BURIED TREASURE AT TUCKER'S ISLAND
Just off the coast of the southernmost point of Long Beach Island stood Tucker's Island. Tucker's Island was the first resort on the Jersey Shore, and was a thriving community of year-round residents and seasonal visitors when our story takes place in the late 1800's. This area surrounding the island has long been rumored as the burying place of numerous pirate treasures, but although Spanish gold coins occasionally washed ashore, no treasure trove was ever uncovered. At least officially, that is.
The crew of the Life Saving Station on the island were enjoying a quiet night when their peace was disturbed by the arrival of a small sloop on the shore. A few minutes later two unsavory seafarers arrived at the door inquiring as to the location of two old cedar trees that were regarded as landmarks on the island. Unsure of the visitors' motives, but seeing no harm in assisting them, the crew pointed them in the right direction and watched as the men departed for their boat, apparently to bed down for the night.
The men at the station continued to watch the boat for activity, and later that evening they spied the two men moving in the direction of the cedar trees they had inquired of. They lost sight of them as they disappeared into the darkness beyond the dunes. A few hours later they were again spotted, this time dragging a large object towards their vessel. The Life Station crew was unsure of what it was they struggled with on the beach. Believing it could be stolen goods, or even a dead body, they raised the alarm. The struggling sailors heard the noise and activity and quickened their pace. They had just finished loading their boat and pushing off into the ocean when the islanders and lifesavers arrived. They escaped in the nick of time.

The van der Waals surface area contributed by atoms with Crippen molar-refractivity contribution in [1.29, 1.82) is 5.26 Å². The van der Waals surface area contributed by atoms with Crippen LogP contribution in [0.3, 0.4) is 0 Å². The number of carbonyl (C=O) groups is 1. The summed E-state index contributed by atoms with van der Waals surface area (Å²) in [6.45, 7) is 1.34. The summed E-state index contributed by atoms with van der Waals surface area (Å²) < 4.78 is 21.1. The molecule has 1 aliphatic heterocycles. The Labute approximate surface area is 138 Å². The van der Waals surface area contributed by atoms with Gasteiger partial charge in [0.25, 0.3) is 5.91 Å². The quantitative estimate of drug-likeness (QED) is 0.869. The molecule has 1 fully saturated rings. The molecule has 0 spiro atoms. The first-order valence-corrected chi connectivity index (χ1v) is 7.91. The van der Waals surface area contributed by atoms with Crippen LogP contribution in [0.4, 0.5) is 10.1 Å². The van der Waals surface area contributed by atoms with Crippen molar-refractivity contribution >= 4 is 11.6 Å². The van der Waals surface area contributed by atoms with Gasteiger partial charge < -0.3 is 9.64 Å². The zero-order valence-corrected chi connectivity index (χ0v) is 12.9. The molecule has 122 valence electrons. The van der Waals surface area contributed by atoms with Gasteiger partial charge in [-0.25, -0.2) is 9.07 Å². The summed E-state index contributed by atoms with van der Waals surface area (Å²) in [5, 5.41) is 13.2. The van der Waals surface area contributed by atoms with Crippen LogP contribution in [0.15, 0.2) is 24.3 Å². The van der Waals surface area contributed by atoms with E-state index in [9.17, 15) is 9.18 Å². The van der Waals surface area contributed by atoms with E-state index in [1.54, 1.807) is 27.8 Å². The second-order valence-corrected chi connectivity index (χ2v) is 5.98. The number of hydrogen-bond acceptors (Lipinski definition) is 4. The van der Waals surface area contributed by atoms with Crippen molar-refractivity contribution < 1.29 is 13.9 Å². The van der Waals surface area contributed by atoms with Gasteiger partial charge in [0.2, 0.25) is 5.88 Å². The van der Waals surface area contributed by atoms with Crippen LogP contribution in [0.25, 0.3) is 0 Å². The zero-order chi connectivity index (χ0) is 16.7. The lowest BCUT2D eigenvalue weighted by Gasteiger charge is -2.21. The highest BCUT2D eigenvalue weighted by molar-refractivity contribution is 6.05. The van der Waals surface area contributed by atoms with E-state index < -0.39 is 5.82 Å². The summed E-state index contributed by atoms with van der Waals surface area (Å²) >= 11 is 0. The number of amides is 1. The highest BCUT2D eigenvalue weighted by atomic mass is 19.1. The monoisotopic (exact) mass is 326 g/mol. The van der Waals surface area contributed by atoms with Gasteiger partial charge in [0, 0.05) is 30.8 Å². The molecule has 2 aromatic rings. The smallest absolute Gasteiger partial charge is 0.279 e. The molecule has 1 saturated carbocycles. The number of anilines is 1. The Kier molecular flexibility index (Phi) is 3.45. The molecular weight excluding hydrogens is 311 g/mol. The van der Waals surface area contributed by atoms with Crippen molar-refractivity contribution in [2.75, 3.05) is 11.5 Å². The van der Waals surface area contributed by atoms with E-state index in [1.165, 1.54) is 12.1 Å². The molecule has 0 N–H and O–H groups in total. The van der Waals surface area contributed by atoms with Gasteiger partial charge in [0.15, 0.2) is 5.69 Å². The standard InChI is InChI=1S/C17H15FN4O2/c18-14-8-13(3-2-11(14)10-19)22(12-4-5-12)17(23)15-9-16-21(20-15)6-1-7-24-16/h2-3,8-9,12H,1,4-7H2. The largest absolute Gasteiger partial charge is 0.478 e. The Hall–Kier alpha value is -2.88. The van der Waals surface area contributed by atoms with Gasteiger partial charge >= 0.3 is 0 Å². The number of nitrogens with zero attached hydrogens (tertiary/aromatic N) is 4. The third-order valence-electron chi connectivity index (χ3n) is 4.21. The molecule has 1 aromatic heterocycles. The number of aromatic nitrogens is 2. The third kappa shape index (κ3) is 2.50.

As daylight broke, the assembled throng made their way to the landmark cedars. What they found there astounded them. Near the trees they discovered a gaping hole with an old wooden trunk beside it. On the ground nearby they spotted a few gold Spanish coins, a tattered map and a rusted cutlass from a bygone era.
Tucker's Island soon followed the missing pirate treasure and began
to disappear early in the 20th century, caused by the shifting tides
and sands. In 1927, the lighthouse and
life saving station fell into the ocean, and the island slowly
vanished. Today only a shoal reminds us of its location. The story of
the pirate treasure could easily be dismissed as unfounded legend,
except for one fact. Unlike Tucker's Island, the Spanish cutlass
found after the mysterious visit still exists. It can be found at the
Long Beach Historical Association in Beach Haven.
Down the Jersey Shore
Legends of Long Beach Island
The Lure of Long Beach
New Jersey's Coastal Heritage
Six Miles at Sea - A Pictorial History of Long Beach Island, NJ
SPECIAL THANKS TO
The Long Beach Island Historical Association